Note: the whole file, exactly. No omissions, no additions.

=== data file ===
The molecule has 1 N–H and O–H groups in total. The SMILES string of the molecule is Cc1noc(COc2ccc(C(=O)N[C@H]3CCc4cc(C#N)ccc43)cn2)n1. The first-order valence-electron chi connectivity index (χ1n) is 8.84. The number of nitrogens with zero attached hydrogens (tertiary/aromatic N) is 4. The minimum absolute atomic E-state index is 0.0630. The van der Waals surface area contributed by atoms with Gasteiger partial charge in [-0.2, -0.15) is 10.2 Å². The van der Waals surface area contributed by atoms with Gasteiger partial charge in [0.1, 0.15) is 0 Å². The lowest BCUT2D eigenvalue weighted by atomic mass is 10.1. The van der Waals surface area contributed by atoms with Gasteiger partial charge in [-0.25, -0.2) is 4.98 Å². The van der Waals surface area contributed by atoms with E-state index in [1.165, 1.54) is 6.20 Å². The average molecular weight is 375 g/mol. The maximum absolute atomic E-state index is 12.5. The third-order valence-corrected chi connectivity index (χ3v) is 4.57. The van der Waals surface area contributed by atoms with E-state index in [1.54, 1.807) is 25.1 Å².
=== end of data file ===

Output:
The molecule has 1 N–H and O–H groups in total. The SMILES string of the molecule is Cc1noc(COc2ccc(C(=O)N[C@H]3CCc4cc(C#N)ccc43)cn2)n1. The first-order valence-electron chi connectivity index (χ1n) is 8.84. The number of nitrogens with zero attached hydrogens (tertiary/aromatic N) is 4. The minimum absolute atomic E-state index is 0.0630. The van der Waals surface area contributed by atoms with Gasteiger partial charge in [-0.2, -0.15) is 10.2 Å². The van der Waals surface area contributed by atoms with Gasteiger partial charge in [0.1, 0.15) is 0 Å². The lowest BCUT2D eigenvalue weighted by atomic mass is 10.1. The van der Waals surface area contributed by atoms with Gasteiger partial charge in [-0.25, -0.2) is 4.98 Å². The van der Waals surface area contributed by atoms with E-state index in [1.165, 1.54) is 6.20 Å². The average molecular weight is 375 g/mol. The maximum absolute atomic E-state index is 12.5. The third-order valence-corrected chi connectivity index (χ3v) is 4.57. The van der Waals surface area contributed by atoms with E-state index in [1.54, 1.807) is 25.1 Å².